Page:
However, when the individual is submitted to a sub maximum exercise in a relatively hot environment, this diminishes his capacity to perform certain work. Apart from the possible effects on the circulatory system, blood volume and rate of transpiration, exercise performed at high temperatures may also influence cellular metabolism [3,34]. Studies have observed the reduction in the performance of football players submitted to high temperature (34 ℃) and humidity [5]. In spite of the ambient temperature in our tests having been higher (35-37 ℃), the TW does not seem to have been superimposed.


In a comparative study with 31 female schoolchildren aged 17.3 ± 0.5 years the protocols of a) 3 min of jogging plus 7 min of static stretching; b) 3 min of jogging plus 7 min of dynamic stretching; and c) 3 min of jogging plus 7 min of rest, the researchers observed that dynamic stretching favored balance and agility when compared with the other treatments [11]. However, Chatzopoulos, et al. [12] repeated the procedures of the previously cited study, with 27 male schoolchildren aged 17.3 ± 0.2 years, establishing 5 min as the time of stretching and resting, and observed no improvement in the same tests as those applied to the group of girls. However, PNF has different dynamics of performance from the dynamics of stretching or static only, limiting this direct comparison. Contrary to that observed for girls, in our volunteers we observed no difference in favor of stretching, which were different from another study [35]. Avoiding differentiation due to gender, we opted to study young men, compared with the greater portion of studies. Additional warm-up in the cited studies may have influenced in favor of performance, however, all received the same treatment. To avoid this superimposition, we performed interventions in distinct time intervals in crossover format. Nevertheless, all the volunteers performed the same time of jogging, and this difference could be attributed to the type of stretching used [11].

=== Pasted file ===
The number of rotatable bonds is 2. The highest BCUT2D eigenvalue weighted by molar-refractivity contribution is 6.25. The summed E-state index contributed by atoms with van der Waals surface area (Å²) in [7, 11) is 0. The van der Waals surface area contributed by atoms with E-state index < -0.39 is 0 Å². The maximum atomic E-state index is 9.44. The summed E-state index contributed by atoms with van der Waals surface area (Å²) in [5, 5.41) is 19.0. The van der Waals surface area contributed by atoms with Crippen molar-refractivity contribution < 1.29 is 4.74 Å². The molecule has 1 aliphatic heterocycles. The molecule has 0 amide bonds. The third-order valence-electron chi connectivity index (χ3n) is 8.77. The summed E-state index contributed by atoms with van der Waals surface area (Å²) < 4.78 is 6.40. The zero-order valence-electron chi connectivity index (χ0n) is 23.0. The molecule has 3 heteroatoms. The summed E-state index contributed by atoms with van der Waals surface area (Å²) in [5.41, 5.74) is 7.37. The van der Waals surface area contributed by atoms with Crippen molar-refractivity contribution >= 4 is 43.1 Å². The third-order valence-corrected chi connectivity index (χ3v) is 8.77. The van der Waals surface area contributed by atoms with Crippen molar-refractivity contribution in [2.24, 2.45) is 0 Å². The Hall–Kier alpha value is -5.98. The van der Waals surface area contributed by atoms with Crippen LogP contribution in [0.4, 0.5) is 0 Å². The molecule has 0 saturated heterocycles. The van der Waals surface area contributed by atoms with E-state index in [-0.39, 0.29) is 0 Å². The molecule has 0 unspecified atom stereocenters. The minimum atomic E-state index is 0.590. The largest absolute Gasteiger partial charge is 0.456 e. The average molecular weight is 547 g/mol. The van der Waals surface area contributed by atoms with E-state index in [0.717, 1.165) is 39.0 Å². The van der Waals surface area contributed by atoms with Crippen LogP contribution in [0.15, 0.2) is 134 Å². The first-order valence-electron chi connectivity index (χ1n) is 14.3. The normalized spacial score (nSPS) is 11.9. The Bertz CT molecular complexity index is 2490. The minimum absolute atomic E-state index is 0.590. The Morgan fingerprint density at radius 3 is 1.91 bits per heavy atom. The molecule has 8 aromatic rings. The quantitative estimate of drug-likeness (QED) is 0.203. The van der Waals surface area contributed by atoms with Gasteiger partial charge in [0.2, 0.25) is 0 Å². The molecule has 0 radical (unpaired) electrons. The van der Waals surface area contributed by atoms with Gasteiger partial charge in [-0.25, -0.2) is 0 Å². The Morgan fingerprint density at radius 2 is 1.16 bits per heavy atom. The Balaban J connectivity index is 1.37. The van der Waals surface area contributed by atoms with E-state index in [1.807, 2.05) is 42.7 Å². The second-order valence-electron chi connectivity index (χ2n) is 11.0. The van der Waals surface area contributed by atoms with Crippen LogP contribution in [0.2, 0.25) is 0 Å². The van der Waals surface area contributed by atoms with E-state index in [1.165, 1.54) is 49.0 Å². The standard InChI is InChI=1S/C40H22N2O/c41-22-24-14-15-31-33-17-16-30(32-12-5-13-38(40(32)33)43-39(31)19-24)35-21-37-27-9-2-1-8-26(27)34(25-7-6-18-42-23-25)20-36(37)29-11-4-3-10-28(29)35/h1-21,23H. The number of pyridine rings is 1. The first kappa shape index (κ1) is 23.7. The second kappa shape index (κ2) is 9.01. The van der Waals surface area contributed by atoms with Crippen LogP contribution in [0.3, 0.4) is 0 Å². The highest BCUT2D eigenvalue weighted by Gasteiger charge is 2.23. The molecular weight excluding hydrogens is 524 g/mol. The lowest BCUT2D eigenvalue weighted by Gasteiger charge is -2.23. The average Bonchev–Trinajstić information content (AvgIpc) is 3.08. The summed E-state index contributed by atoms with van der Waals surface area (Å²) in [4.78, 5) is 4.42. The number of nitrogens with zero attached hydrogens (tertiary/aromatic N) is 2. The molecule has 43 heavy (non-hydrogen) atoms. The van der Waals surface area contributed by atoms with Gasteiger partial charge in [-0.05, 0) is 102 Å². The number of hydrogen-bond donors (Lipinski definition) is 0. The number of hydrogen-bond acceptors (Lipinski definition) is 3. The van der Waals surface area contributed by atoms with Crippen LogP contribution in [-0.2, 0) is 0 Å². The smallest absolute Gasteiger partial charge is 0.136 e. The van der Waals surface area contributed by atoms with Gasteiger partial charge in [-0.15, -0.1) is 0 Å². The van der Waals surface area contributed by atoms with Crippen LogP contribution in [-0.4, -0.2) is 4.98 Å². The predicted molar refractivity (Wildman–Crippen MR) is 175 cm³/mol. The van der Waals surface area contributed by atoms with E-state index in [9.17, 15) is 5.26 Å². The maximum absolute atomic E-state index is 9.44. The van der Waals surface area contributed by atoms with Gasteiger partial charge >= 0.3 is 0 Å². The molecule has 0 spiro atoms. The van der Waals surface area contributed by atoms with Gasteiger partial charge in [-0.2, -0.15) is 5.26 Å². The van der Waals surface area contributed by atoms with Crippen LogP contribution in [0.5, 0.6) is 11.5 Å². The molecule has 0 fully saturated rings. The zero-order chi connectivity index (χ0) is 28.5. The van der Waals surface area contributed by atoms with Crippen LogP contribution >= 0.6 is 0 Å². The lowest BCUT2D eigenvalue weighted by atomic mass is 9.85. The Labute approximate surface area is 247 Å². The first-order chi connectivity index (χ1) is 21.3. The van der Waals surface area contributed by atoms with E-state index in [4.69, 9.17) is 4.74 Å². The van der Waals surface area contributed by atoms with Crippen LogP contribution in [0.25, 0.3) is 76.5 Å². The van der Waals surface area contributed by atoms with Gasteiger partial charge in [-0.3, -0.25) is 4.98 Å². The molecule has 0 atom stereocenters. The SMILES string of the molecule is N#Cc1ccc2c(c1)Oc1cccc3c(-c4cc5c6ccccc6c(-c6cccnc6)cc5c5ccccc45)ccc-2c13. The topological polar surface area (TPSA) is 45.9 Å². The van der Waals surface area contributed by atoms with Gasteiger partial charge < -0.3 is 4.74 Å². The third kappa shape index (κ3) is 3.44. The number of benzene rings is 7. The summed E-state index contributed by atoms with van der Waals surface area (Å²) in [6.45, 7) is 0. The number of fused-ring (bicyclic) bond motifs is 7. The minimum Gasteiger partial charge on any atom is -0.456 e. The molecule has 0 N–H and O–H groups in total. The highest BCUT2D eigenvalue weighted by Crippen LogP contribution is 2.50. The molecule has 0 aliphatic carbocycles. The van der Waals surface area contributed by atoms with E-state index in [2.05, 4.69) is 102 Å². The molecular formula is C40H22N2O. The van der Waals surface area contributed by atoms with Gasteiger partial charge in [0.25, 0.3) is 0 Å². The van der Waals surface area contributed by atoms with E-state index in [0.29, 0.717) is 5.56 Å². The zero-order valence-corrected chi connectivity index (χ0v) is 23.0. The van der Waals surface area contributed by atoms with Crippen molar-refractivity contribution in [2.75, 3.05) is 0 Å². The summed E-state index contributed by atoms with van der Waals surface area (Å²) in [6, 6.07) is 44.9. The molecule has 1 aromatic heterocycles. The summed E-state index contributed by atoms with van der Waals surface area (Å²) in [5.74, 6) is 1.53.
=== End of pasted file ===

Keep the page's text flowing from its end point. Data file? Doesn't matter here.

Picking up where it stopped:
Limitations of the present study and researches with pre-exercise activities